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The plaque of properly quartered oak, measuring almost 2ft 8in (82cm) square, had been expertly mounted with various products of the metal foundry, including copper handles, lockplates and strap hinges, and it became the subject of
competitive bidding among collectors, eventually selling at £2600.

As well as reminders of his father’s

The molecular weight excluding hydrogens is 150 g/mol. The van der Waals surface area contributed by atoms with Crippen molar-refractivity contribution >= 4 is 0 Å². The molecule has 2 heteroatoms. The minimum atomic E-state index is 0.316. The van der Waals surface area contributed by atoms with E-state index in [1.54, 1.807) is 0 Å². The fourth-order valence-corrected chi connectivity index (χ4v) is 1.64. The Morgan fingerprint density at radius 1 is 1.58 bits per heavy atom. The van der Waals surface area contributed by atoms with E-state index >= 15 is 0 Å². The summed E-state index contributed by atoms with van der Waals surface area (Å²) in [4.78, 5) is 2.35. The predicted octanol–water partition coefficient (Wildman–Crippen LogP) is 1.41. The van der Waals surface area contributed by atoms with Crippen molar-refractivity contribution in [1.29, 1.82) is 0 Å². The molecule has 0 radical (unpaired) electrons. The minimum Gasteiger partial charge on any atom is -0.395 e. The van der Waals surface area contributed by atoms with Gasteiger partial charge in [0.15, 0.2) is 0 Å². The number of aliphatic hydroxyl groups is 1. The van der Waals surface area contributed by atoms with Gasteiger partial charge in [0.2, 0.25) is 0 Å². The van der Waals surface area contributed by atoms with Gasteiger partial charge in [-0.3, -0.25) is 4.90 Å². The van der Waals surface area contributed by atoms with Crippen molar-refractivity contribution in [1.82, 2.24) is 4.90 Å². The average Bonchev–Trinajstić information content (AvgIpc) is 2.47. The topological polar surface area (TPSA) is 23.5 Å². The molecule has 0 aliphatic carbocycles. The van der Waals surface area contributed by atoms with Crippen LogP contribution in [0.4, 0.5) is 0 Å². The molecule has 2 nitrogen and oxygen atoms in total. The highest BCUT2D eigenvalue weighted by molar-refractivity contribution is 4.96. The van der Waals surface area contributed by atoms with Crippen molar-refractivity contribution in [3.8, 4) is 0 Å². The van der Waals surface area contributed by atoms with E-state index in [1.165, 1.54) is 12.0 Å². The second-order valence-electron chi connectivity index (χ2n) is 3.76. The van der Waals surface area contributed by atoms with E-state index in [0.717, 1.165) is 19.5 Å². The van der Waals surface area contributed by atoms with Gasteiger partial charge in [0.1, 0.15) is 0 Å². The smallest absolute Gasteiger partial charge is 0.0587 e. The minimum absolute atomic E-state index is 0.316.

business, Hugh Birkett had kept some of the trinkets fashioned by his mother, including a leather-studded casket that Annie had made around 1905, while a student at the Birmingham School and an oval ivory panel carved with St Christopher and the Christ child.

The inked insignia of her name, class number and age (25) more than doubled the value of the 10in (25cm) box, which sold at £1700, while the 5 by 4in (12.5 x 11cm) ivory panel, although split into two halves, managed £780.